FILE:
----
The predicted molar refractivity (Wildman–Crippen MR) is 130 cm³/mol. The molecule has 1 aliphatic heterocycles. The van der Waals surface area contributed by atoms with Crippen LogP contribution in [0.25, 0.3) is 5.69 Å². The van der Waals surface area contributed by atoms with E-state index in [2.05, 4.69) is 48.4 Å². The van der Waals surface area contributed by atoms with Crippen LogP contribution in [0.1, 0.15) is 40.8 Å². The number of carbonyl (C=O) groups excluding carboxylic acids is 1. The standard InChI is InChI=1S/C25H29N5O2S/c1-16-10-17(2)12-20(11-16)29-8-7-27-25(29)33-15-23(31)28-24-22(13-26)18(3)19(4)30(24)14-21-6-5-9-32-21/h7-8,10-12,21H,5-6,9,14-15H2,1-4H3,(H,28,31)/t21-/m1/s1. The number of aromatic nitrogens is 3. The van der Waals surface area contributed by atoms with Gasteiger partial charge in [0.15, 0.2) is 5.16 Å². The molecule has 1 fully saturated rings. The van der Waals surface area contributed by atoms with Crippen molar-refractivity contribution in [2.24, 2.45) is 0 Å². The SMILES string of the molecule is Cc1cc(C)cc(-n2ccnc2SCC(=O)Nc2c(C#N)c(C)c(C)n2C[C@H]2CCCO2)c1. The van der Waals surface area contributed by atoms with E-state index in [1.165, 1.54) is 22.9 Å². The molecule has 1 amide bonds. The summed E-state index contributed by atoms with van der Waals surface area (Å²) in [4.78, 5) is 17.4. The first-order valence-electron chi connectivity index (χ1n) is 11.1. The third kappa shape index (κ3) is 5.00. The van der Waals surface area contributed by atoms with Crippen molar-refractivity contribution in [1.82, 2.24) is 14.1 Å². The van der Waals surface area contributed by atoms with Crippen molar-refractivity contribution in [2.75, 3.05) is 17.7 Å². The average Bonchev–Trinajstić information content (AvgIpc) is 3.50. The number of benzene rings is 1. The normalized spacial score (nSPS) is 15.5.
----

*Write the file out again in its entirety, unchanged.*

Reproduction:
The predicted molar refractivity (Wildman–Crippen MR) is 130 cm³/mol. The molecule has 1 aliphatic heterocycles. The van der Waals surface area contributed by atoms with Crippen LogP contribution in [0.25, 0.3) is 5.69 Å². The van der Waals surface area contributed by atoms with E-state index in [2.05, 4.69) is 48.4 Å². The van der Waals surface area contributed by atoms with Crippen LogP contribution in [0.1, 0.15) is 40.8 Å². The number of carbonyl (C=O) groups excluding carboxylic acids is 1. The standard InChI is InChI=1S/C25H29N5O2S/c1-16-10-17(2)12-20(11-16)29-8-7-27-25(29)33-15-23(31)28-24-22(13-26)18(3)19(4)30(24)14-21-6-5-9-32-21/h7-8,10-12,21H,5-6,9,14-15H2,1-4H3,(H,28,31)/t21-/m1/s1. The number of aromatic nitrogens is 3. The van der Waals surface area contributed by atoms with Gasteiger partial charge in [0.15, 0.2) is 5.16 Å². The molecule has 1 fully saturated rings. The van der Waals surface area contributed by atoms with Crippen molar-refractivity contribution in [2.24, 2.45) is 0 Å². The SMILES string of the molecule is Cc1cc(C)cc(-n2ccnc2SCC(=O)Nc2c(C#N)c(C)c(C)n2C[C@H]2CCCO2)c1. The van der Waals surface area contributed by atoms with E-state index in [1.165, 1.54) is 22.9 Å². The molecule has 1 amide bonds. The summed E-state index contributed by atoms with van der Waals surface area (Å²) in [4.78, 5) is 17.4. The first-order valence-electron chi connectivity index (χ1n) is 11.1. The third kappa shape index (κ3) is 5.00. The van der Waals surface area contributed by atoms with Crippen molar-refractivity contribution in [1.82, 2.24) is 14.1 Å². The van der Waals surface area contributed by atoms with Crippen molar-refractivity contribution in [2.75, 3.05) is 17.7 Å². The average Bonchev–Trinajstić information content (AvgIpc) is 3.50. The number of benzene rings is 1. The normalized spacial score (nSPS) is 15.5.